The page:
What to know: Maxey was listed at 305 pounds by Mars Hill (but this is also the sports information department that announced he signed with the “Pittsburg” Steelers, so take their words with a grain of proverbial salt; the Steelers list him at 283) – and he reportedly has 4.9 speed in the 40.

Quotable from scouting report: “Johnny has the size, talent, and work ethic to be successful at the next level.” – Mars Hill coach Tim Clifton (OK, he’s not a scout… but it’s hard to find info on this guy he’s so far off the radar)

Chances of making the team: He has the size, and there’s a roster spot to be made by SOMEBODY on the defensive line… but, at very best, Maxey is probably more of a project whose best chance to make the 53-man roster is in 2017. Or 2018. Or never.




What to know: The Steelers love to stockpile edge rushers, and McCord is a high-pedigree athlete (four-star recruit) who has plenty of experience (appeared in 51 games over four years) at a big-time program. He posted 3-4 sacks each season.

Quotable from scouting report: “McCord’s stats dropped from his junior year to his senior year but he still made the big plays on tape. McCord is a durable player who has flexibility in regard to his position.” –

Chances of making the team: From the mostly-forgettable likes of Howard Jones and Shawn Lemon in recent years to the success story of Harrison in the past, the Steelers seem to always have an outside linebacker on their practice squad – although this year, that would figure to be sixth-round pick Travis Feeney’s domain.




What to know: Monday was  first-, second- or third-team ACC during all four of his seasons with the Blue Devils, averaging 43.5 yards on 260 punts in 53 games. None were blocked, and 34 percent resulted in the opponent taking over inside its 20.

Quotable from scouting report: “Long­-limbed punter who showed off more consistent power in his foot earlier in his career than later. Monday can get the ball out quickly and has improved with consistency of his hang time.” –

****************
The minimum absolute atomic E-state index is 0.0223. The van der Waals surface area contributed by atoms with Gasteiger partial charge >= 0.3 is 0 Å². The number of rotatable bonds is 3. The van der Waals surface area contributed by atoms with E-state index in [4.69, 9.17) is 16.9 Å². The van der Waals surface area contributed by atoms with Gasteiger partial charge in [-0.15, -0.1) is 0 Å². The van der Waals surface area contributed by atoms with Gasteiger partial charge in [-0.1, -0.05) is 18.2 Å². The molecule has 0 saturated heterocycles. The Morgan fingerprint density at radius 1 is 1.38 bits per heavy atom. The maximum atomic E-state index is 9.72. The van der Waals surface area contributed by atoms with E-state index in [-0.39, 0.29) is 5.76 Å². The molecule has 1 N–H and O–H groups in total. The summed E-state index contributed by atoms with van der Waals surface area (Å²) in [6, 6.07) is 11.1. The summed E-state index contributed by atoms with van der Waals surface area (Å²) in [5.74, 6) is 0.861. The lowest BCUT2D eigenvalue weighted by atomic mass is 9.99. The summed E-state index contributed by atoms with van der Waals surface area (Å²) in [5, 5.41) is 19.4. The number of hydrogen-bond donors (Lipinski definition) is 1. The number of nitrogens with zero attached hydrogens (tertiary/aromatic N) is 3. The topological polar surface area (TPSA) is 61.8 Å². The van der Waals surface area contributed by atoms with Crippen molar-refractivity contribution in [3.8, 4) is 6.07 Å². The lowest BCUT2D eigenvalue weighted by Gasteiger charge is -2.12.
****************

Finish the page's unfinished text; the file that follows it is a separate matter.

Chances of making the team: Normally, I’d say that incumbent Jordan Berry’s job is relatively safe… but the Tomlin’s cursed history at the position makes you wonder if the revolving door of punters continues. Monday was considered one of the top five punters in this draft class, so he presumably has a shot at making a roster.




What to know: It wasn’t until his fourth year on campus that the former four-star recruit made any impact on the Seminoles’ defensive line (a redshirt, a year spent at tight end and strong competition stood in his way). He never started a game on defense – but his length and pure athleticism are of NFL quality.

Quotable from scouting report: “Gives up leverage off the snap with high pads and doesn’t understand how to use his hands to shed or free himself from blockers – long-term NFL project.” – CBS’

Chances of making the team: John Mitchell has his work cut out for him, but the veteran respected defensive line coach has what Tomlin would call “good clay to work with.” Newberry will need to impress just to be a practice-squad candidate.




Christian PowellWhat to know: Recruited as a fullback, Powell three times led the Buffaloes in rushing as its featured ballcarrier… but his production slipped during each of his four seasons.

Quotable from scouting report: “Coming straight from fullback, that’s all you know to do is run downhill. I can’t let that leave my game, but at the same time trying to learn different fundamentals as a running back and develop a little more. It’s just a different game to learn, from being a blocker to being a ball carrier. Each and every year I’ve been able to develop.” – Powell on himself, courtesy of the Denver Post

Chances of making the team: The Steelers always have a fullback – and they’re never players they draft. And with Will Johnson a free agency departure, at first glance Powell has a chance to succeed him. But there’s The Roosevelt Nix Phenomenon standing in his way, making it seem to be a longshot.



We’ll break down the other five undrafted free agents tomorrow…